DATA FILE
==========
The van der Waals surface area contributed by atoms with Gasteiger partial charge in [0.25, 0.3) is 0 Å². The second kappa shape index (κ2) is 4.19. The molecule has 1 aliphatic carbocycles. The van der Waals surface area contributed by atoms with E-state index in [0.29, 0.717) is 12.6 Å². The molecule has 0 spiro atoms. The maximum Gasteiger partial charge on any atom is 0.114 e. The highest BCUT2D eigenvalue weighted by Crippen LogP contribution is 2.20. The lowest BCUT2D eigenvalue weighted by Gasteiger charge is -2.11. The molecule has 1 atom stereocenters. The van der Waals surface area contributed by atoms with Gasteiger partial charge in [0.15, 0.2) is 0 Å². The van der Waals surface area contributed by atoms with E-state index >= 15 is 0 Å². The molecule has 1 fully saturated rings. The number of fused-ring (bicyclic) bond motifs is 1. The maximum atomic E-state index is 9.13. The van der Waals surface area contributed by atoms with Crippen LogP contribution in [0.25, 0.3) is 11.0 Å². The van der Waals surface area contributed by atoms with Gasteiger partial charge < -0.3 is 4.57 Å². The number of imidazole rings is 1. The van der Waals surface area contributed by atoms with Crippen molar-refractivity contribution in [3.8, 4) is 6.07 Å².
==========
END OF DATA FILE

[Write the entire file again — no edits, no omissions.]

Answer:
The van der Waals surface area contributed by atoms with Gasteiger partial charge in [0.25, 0.3) is 0 Å². The second kappa shape index (κ2) is 4.19. The molecule has 1 aliphatic carbocycles. The van der Waals surface area contributed by atoms with E-state index in [0.29, 0.717) is 12.6 Å². The molecule has 0 spiro atoms. The maximum Gasteiger partial charge on any atom is 0.114 e. The highest BCUT2D eigenvalue weighted by Crippen LogP contribution is 2.20. The lowest BCUT2D eigenvalue weighted by Gasteiger charge is -2.11. The molecule has 1 atom stereocenters. The van der Waals surface area contributed by atoms with Gasteiger partial charge in [0.15, 0.2) is 0 Å². The van der Waals surface area contributed by atoms with E-state index >= 15 is 0 Å². The molecule has 1 fully saturated rings. The number of fused-ring (bicyclic) bond motifs is 1. The maximum atomic E-state index is 9.13. The van der Waals surface area contributed by atoms with Crippen LogP contribution in [0.25, 0.3) is 11.0 Å². The van der Waals surface area contributed by atoms with Gasteiger partial charge < -0.3 is 4.57 Å². The number of imidazole rings is 1. The van der Waals surface area contributed by atoms with Crippen molar-refractivity contribution in [3.8, 4) is 6.07 Å².